Brennan/Rogers, which comprises Katherine Brennan and Clarence Rogers schools on Wilmot Road, is the first in-house turnaround school as part of New Haven’s new citywide reform drive. Now it’s gaining new resources, and a new focus, as it tries to lift out of a “failing school” category.
On Oct. 1, Brennan/Rogers became a federally recognized as a magnet school, according to David Thomas, a spokesman from the federal Department of Education. The school will get a half-million-dollar planning grant this year to transition into an intradistrict magnet school (meaning students from throughout the city are eligible to attend). The money comes from a three-year, $9.8 million federal Magnet School Assistance Program grant awarded to the city school district last week. That grant will be spread between four separate schools.
Brennan/Rogers, which serves 390 students in grades K to 8, will be the city’s 18th magnet school. Like the others, it will focus on a theme.
The school’s theme will be “communications and media,” said Principal Karen Lott.
The grant will provide for some new equipment to create an environment where “when students come to school, they have the opportunity to interface with technology.”
Lott applied for magnet school status before the school was dubbed a “turnaround.” The details of how the two efforts will be combined are still being hashed out.
Lott laid out a vision of what the tech-savvy school might look like: It could have its own broadcast studio, where students can report news, create videos and record audio in a quiet place. Older students might record instructional podcasts with information they’d like younger students to know. Students videotape their learning, and maybe even set up a videoconference with a sister school.
One goal, she said, is to hear more of students’ voices in the school. Another goal: boost oral language skills, and therefore, test scores.
Based mostly on Connecticut Mastery Test scores for grades 3 to 8, Brennan/Rogers earned the lowest ranking when the city placed an initial batch of schools into three tiers in March. For example, on the 2009 test, only 20 percent of students scored “at goal” on reading, and 14 percent “at goal” in writing, compared with 37 and 35 percent citywide. Lott said the low scores came “because of a lack of oral language skills.”
Recording student voices on video and audio, and sharing them with other students, will help boost those skills, Lott argued.
She said she’d likely be bringing in more equipment to let students do that—equipment such as the MacBook that teacher Jennifer Dauphinais pulled out Wednesday afternoon during a meeting of the Broadcasting Club. Seven girls and one boy in the third and fifth grades attend the club, which will focus on audio and video production.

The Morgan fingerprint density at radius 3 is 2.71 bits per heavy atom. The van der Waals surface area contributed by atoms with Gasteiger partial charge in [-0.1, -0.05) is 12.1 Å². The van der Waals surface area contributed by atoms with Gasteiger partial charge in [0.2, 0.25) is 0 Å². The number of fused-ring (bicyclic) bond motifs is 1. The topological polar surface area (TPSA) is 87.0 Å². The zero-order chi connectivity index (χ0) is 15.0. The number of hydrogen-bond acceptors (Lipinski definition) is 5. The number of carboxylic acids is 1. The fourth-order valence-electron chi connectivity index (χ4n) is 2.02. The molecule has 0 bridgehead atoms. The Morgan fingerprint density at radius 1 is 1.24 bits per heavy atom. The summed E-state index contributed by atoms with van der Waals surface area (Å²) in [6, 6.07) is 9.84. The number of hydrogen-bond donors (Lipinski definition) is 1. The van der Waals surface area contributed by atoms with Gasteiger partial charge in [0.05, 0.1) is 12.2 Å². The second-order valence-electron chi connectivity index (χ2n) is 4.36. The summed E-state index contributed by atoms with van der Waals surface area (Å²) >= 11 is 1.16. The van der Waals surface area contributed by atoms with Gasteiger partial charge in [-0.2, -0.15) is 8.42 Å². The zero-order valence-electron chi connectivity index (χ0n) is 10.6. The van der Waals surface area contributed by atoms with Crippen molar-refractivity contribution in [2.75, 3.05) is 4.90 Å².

Dauphinais (pictured at the top of this story), a co-teacher in a third grade classroom, is known around town as Jenn D., a visual artist, singer, songwriter, poet and musician. She also wrote art and music reviews for the New Haven Advocate.
She teamed up to lead the club with fifth-grade teacher Tania Nicole Williams (pictured), an R&B and reggae artist known as Chyna Nicole, who spent 10 years working in radio. Both were part of a slew of new teachers who joined Brennan/Rogers this fall as staff launched an ambitious plan to turn around the low-performing school.
On Wednesday, the duo opened the club meeting by sharing some of their own work from radio. Williams shared a clip from an interview with Percy Sledge from when she was a host at 93.5 FM in New York City. She also hosted a radio show in Jamaica, where her family is from, on the popular station IRIE FM. Dauphinais played a clip from an interview from a WYBC radio program she co-hosted with Craig Gilbert, “That Hour-long Music Show Hour.”
The teachers Wednesday modeled radio commercials. They helped students write their own and say them out loud before the group.
Then Dauphinais showed what the next step will be—recording those commercials, and setting them to music. She opened up her personal MacBook to show the class. She outlined how the students will use the built-in microphone in the MacBook to record their voices, then play them back and add music using a program called GarageBand.
“You’re able to hear yourself. For the first few minutes, it’s a little bit weird” to listen to your own voice, she said. “Then after a while, you get into the rhythm.”
(Click on the play arrow to watch.)
Dauphinais said that program on her MacBook was what helped her break out on her own as a singer-songwriter after drumming and backup-singing in other people’s bands. In the past few years, she recorded two solo albums under the artist name Pony Bird using the MacBook, she said.
She took those tools with her when she transitioned into teaching. Last year, as an assistant teacher at the Side By Side charter school in South Norwalk, she put together a storybook with her students, complete with illustrations—then helped students create an audiobook to accompany it. The audiobook was a hit—it helped the students, who spoke English as a second language, gain confidence in their language skills, she said. The whole project was done using GarageBand.
“Once kids get a hold of it,” she said, “it’s simple.”
Dauphinais said as the school shifts its focus to the media/communications theme, she’s looking forward to using more tools with students, including podcasts, blogs, and Wikis.
She’s still making art and performing with Pony Bird, but she’s glad to have a new place to focus her creative energy.
“I never was going to be famous at one of these things,” she said, “but it’s fun to get the kids fired up about it.”
Past stories on the Brennan/Rogers School: